Generational differences in the workplace are inevitable, especially as there's an ever-widening generational gap across many industries.
Millennials are the largest generation in the U.S. labor force, making up 35 percent of the entire workforce, according to a Pew Research Center analysis of U.S. Census Bureau data. That's a hefty chunk of the workforce that far outweighs most of the other working generations. Of course, with that kind of discrepancy, there are bound to be some generational differences that affect workplaces.
So what are these generational differences, and how do you handle them?
What are generational differences?
With five generations currently in the workforce, generational diversity is inevitable. So, what is generational diversity in the workplace? It's those sometimes subtle and sometimes not-so-subtle differences in the ways that people operate at work, because of how they grew up (a combination of changing times and the various ways in which they were raised).
What Are the 5 Generations in the Workforce?
There are currently five generations that make up the workforce — and their typical, differentiating characteristics in regards to work.
Traditionalists are those born before 1945. They averaged in age from 75 to 80 years old in 2018, which means that most of them didn't work. Still, some of them were still members of the workforce.
Traditionalists are known as the "silent generation." They typically exhibit a strong work ethic, since they grew up during hard times like the Great Depression and World War II. For that reason, many Traditionalists consider work to be a privilege and believe that you should earn your way up the ladder through hard work and perseverance. In the same vein, many of them feel that promotions and advancements in the workplace should be the result of proven efforts and tenure.
Traditionalists respect authority and value many old-school beliefs and morals such as conformity and loyalty.
2. Baby Boomers
Baby Boomers are those born between 1946 and 1964. The youngest Baby Boomer was 53 years old in 2017, while the oldest Baby Boomers were older than 70. As more and more Baby Boomers continue to retire, the population of Baby Boomers in the labor force will, of course, continue to shrink.
Baby Boomers are known for being very confident and self-reliant in the workplace. They boast a strong work ethic, are goal-oriented and are also competitive. Because Baby Boomers grew up during times of mass middle-class affluence, they've experienced a lot of self-actualization. For that reason, they don't quite hold the same beliefs as traditionalists, but they do still value some more traditional beliefs such as "face time" in the office.
3. Generation X
Gen X'ers are those born between 1965 and 1980. In 2017, the number of Gen X'ers in the workforce was down from the peak of the generation of 54 million in 2008. Just 82 percent of Gen Xers were working or looking for work, which is lower than their percentage in the labor force in 2008 (84 percent). The Census Bureau population estimates suggest that the Generation X population peaked in 2015, which would partially explain the decline in working Gen X'ers.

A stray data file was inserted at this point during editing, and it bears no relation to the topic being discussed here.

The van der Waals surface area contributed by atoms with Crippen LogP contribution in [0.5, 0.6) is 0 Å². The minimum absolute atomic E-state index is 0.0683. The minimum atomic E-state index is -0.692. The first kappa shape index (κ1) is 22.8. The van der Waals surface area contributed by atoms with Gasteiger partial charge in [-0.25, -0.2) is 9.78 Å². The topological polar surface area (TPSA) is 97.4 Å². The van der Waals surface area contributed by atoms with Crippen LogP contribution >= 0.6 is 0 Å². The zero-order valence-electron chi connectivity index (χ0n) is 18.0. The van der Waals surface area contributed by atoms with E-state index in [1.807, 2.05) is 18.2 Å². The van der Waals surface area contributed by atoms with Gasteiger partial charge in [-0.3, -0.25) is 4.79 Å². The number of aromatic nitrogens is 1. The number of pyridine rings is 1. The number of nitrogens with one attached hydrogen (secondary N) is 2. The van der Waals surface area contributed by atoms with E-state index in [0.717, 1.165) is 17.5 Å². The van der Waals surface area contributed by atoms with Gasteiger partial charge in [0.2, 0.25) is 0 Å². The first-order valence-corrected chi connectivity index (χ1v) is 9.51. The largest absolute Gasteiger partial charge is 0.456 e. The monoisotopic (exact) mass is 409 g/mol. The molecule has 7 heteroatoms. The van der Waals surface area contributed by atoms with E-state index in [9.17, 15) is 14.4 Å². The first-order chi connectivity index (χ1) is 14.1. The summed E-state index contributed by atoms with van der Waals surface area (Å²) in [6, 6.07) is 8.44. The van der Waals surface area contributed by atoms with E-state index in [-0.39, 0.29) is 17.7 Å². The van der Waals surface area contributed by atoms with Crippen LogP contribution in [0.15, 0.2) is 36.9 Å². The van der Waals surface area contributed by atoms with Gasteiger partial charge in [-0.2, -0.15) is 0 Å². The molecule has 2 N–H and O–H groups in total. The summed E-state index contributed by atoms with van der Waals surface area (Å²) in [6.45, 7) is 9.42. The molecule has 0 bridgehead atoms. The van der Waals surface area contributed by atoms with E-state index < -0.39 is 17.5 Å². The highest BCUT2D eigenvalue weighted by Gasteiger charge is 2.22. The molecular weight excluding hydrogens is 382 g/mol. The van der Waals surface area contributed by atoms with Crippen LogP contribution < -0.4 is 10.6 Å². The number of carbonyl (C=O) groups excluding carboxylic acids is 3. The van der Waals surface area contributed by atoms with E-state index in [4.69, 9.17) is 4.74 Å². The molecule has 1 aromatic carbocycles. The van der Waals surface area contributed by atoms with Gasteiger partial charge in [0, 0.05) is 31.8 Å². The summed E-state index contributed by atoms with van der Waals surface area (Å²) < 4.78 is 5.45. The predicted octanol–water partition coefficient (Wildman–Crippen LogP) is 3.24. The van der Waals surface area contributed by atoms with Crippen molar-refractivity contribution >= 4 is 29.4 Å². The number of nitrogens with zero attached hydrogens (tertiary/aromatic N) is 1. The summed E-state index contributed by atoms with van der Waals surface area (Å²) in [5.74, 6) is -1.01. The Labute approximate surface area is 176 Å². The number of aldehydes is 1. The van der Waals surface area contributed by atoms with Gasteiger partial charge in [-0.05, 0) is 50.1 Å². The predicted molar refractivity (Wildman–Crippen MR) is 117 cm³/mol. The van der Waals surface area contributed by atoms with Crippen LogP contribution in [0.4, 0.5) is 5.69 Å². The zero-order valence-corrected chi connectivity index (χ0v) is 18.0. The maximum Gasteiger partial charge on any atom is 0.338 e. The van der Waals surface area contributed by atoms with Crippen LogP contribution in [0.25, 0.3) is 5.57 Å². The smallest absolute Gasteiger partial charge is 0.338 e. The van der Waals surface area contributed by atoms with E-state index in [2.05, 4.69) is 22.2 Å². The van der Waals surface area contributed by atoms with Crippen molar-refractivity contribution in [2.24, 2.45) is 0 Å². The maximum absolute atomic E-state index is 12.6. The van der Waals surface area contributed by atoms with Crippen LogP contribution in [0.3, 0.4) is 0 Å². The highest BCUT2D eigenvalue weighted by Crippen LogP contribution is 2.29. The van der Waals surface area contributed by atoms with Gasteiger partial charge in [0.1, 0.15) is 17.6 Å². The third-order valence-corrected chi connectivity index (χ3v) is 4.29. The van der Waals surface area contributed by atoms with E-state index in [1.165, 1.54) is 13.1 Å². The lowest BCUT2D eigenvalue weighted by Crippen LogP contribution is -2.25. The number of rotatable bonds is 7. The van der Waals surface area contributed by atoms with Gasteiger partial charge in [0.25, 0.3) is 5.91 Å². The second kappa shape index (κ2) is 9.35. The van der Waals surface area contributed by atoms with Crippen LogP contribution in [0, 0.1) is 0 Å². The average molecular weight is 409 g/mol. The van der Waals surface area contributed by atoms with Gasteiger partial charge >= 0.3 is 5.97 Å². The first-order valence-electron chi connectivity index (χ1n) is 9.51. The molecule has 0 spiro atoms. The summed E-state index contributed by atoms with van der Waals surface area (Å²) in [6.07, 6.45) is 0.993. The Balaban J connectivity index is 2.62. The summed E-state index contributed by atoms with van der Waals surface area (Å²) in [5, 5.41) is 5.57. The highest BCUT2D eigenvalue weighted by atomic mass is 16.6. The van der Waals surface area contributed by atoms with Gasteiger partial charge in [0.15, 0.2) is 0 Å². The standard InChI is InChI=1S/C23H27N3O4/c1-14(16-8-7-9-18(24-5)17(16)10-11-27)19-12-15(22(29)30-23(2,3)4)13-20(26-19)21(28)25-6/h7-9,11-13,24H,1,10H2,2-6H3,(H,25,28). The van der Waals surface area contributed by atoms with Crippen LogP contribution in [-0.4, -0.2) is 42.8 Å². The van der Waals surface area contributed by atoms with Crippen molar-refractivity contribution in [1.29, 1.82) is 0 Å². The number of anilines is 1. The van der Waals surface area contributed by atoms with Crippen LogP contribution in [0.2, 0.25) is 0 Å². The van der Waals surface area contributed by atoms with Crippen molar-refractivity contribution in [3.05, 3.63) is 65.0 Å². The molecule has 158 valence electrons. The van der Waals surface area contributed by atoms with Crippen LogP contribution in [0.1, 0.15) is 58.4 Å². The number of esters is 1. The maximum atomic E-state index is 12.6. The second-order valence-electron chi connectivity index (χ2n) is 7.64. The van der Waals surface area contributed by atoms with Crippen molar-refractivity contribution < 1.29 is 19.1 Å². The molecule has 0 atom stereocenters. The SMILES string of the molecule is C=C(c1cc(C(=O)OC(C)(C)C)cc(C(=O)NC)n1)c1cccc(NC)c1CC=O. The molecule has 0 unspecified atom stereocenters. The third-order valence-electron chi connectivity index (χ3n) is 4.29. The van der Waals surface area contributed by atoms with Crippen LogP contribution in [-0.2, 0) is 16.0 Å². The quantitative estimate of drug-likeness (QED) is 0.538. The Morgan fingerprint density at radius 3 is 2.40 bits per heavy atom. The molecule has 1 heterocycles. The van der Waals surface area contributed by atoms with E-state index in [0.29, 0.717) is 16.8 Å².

In fact, because this generation marks the period of a decline in births following the "baby boom," it's significantly smaller than previous and succeeding generations. That said, Gen X is expected to outnumber the Baby Boomers generation by 2028.
Gen X'ers are a much more diverse generation than previous ones. They're also more educated than Baby Boomers, as over 60 percent of Gen X'ers have attended college. In the same vein, Gen X'ers are much more technologically advanced than previous generations.
What makes them especially unique? They grew up in an era of two-income families, which has made them super individualistic, and independent and resourceful. They value their freedom in the workplace and hate being micromanaged; rather, they prefer a hands-off management philosophy. They're not fans of structured work hours, and they don't show the same regard for authority that previous generations do.
Millennials are those born between 1981 and 1995. As of 2017, 56 million Millennials (those ages 21 to 36 in 2017) were working or looking for work, which accounts for more than the 53 million Generation Xers, who accounted for a third of the labor force. It was also well more than the 41 million Baby Boomers, who represented a quarter of the total, according to the Pew Research Center.
Millennials get a bad rep in the workplace for being notorious job hoppers, with many previous generations arguing that Millennials don't appreciate employment and suggesting that Millennials are entitled. Many also call Millennials the "Burnout Generation," who are always crying "woe is me." But Millennials will often argue that they know what they want, and they're willing to put in the work or make the changes to achieve that. In fact, according to a 2014 report by the Intelligence Group, 72 percent of millennials want to be their own boss one day, which shows ambition.